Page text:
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The paramilitary wing of the AFP

By Bruce Haigh - posted Monday, 25 February 2008


Terrorism has been a feature of global policing from the mid 1960’s, although listening to the Howard government and the Australian Federal Police you could be forgiven for believing that terrorism began on September 11, 2001.

The AFP has made good use of the so called war on terror and associated hysteria to embark on a program of unprecedented expansion. The AFP of today is a product of the Howard government. In the symbiotic relationship that developed between former Prime Minister John Howard and the Australian Federal Police Commissioner Mick Keelty, the latter was allowed his head in developing and announcing policy and force structure.

Under the umbrella of the war on terror the AFP increased its powers, budget and numbers. It reaches into major government departments. The AFP has increased its power and influence without change in the level of ministerial control and parliamentary oversight and scrutiny. The ubiquitous war on terror does not require the degree of secrecy and compliance that Keelty claims necessary.

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In every posting I served in as an Australian diplomat from 1972 until 1994 there were groups, of one persuasion or another, carrying out acts of terror. All embassies had procedures in place to deal with the aftermath of an attack.

There are now over 6,000 police in the AFP. The budget has gone from $365 million in 2000-2001 to $1.86 billion in 2005-2006.

Under the guise of preventing terrorists cells getting a toe hold the AFP has become active in the region, most notably in the Solomons. This undertaking was entered into with the ADF who were critical of the manner in which the AFP undertook their peace keeping duties. Writing in the Australian Army Journal Lt. Col. John Hutcheson referred to major failings which he said were an “ ... inability to prioritise tasks to achieve a particular outcome and a tendency to take inadequate force protection measures”.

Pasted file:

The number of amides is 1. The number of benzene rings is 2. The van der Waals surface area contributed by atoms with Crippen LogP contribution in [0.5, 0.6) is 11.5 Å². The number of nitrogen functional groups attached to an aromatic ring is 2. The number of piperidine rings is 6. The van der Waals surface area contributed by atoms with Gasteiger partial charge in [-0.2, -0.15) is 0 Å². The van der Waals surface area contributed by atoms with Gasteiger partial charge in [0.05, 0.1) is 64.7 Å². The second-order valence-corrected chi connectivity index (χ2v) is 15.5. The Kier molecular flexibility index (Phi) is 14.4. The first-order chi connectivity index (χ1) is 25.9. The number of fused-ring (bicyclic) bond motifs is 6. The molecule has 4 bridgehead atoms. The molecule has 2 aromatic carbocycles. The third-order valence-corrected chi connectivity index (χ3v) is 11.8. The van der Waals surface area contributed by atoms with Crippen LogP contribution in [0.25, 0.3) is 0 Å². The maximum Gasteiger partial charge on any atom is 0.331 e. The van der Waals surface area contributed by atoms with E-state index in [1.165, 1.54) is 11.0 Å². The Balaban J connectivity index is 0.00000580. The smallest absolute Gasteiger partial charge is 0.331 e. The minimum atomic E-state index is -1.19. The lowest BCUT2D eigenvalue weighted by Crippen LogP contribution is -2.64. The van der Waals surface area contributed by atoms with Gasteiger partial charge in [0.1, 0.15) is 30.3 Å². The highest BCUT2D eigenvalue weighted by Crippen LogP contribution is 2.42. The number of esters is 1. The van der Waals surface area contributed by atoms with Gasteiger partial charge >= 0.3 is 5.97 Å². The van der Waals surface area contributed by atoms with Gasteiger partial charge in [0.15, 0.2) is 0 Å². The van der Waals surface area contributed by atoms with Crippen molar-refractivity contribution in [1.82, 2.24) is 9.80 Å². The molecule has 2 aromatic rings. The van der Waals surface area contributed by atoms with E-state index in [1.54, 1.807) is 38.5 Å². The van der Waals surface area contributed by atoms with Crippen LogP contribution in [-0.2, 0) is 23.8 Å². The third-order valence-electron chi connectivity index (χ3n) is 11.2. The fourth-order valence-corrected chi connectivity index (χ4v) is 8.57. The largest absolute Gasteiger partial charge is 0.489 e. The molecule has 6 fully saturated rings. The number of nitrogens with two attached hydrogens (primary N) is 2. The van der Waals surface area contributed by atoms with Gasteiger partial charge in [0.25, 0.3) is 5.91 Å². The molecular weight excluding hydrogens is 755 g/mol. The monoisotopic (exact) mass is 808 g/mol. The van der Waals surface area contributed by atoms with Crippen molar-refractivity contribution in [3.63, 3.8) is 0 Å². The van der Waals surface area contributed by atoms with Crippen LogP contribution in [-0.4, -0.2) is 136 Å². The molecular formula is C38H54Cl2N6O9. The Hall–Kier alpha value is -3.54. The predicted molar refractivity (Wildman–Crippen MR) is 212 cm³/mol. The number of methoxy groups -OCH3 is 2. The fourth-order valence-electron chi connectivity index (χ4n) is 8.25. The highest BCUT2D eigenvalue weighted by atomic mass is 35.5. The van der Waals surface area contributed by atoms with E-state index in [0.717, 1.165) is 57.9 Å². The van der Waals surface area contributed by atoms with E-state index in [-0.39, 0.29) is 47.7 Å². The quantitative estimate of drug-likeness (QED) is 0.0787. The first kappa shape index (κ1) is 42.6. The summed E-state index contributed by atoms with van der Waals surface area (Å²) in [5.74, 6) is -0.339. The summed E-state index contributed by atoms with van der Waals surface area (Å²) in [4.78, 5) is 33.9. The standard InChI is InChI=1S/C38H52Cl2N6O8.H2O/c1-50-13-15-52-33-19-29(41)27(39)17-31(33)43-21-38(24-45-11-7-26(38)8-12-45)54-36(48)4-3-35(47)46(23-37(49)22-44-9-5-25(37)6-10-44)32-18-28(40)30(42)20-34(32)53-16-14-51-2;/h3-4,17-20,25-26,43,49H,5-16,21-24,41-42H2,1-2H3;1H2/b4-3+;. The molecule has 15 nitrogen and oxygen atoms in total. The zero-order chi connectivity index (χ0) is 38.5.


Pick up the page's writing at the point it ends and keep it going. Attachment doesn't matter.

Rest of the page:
In early 2006 acknowledging the fact that the AFP was encroaching on Foreign Affairs territory, the head of the department, L’Estrange, admitted that the AFP was operating in “a foreign policy space”. It was a theme picked up by Keelty when arguing for more resources for the AFP International Deployment Group (IDG).

The IDG grew out of AFP involvement in the Solomons and East Timor. In August 2007 IDG numbered 600 officers. AFP documents claim that by August 2008 the force will number about 1,200 or close to two Battalions of Infantry. In recent documents the AFP refers to the IDG as a paramilitary force. In September 2006 Howard announced $500 million for the IDG and in the 2006-2007 Budget the AFP received $219 million “to boost their paramilitary capability”. Whether this was in addition to the earlier allocation is unclear.

What is quite clear is that under Keelty, using terrorism, the arc of instability and climate change, the AFP has developed a paramilitary capacity, devouring a quarter of its budget and undertaking military training including in the use of weapons, transport and other logistics. To further the development of this force senior AFP officers attached to the IDG are attending, the ADF Staff College in order “to understand military concepts of command and control ...”

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An AFP paper last year, “Policing the neighbourhood and keeping peace in the Pacific” stated that part of the Futures Strategy “was the establishment of an operation planning cell which will work closely with the ADF and exchange best practice concepts”. The paper also states that the AFP plans to have “interoperability with ADF command, control and mission orders” and that “Both organisations have agreed to a number of senior officer out postings to key areas within the ADF ...”

The AFP is the only police force in a liberal democracy to have such an organisation. The AFP needs greater accountability. In one of his many headland speeches, used to carve out and defend territory, Keelty claimed accountability through the process of answering to his Minister and Senate Committees.

There is no Senate Committee which oversees the activities of the AFP. The Senate Foreign Affairs, Defence and Trade Committee has given the AFP a glance but this was a one off. The Auditor-General examines the AFP but only from the perspective of administrative procedures not policy.

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About the Author

Bruce Haigh is a political commentator and retired diplomat who served in Pakistan and Afghanistan in 1972-73 and 1986-88, and in South Africa from 1976-1979

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